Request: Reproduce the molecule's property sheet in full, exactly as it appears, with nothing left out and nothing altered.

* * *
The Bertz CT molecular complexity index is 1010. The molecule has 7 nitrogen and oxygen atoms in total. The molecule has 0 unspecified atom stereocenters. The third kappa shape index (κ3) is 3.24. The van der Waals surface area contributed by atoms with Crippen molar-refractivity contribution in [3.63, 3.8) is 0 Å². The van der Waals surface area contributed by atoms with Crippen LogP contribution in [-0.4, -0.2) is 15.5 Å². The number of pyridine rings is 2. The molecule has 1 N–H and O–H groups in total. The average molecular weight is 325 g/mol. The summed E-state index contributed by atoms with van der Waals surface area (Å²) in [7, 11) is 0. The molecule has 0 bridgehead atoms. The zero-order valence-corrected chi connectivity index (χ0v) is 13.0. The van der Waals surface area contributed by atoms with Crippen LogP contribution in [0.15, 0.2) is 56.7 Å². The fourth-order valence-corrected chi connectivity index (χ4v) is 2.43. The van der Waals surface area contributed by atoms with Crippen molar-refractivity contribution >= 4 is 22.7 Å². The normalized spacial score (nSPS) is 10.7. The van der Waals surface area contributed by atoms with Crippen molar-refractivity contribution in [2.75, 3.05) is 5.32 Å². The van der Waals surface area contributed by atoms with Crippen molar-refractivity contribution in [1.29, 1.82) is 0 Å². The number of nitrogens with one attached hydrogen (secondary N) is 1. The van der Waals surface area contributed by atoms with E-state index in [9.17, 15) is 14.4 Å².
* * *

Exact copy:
The Bertz CT molecular complexity index is 1010. The molecule has 7 nitrogen and oxygen atoms in total. The molecule has 0 unspecified atom stereocenters. The third kappa shape index (κ3) is 3.24. The van der Waals surface area contributed by atoms with Crippen molar-refractivity contribution in [3.63, 3.8) is 0 Å². The van der Waals surface area contributed by atoms with Crippen LogP contribution in [-0.4, -0.2) is 15.5 Å². The number of pyridine rings is 2. The molecule has 1 N–H and O–H groups in total. The average molecular weight is 325 g/mol. The summed E-state index contributed by atoms with van der Waals surface area (Å²) in [7, 11) is 0. The molecule has 0 bridgehead atoms. The zero-order valence-corrected chi connectivity index (χ0v) is 13.0. The van der Waals surface area contributed by atoms with Crippen LogP contribution in [0.15, 0.2) is 56.7 Å². The fourth-order valence-corrected chi connectivity index (χ4v) is 2.43. The van der Waals surface area contributed by atoms with Crippen molar-refractivity contribution >= 4 is 22.7 Å². The normalized spacial score (nSPS) is 10.7. The van der Waals surface area contributed by atoms with Crippen molar-refractivity contribution in [2.75, 3.05) is 5.32 Å². The van der Waals surface area contributed by atoms with Crippen molar-refractivity contribution in [1.29, 1.82) is 0 Å². The number of nitrogens with one attached hydrogen (secondary N) is 1. The van der Waals surface area contributed by atoms with E-state index in [9.17, 15) is 14.4 Å².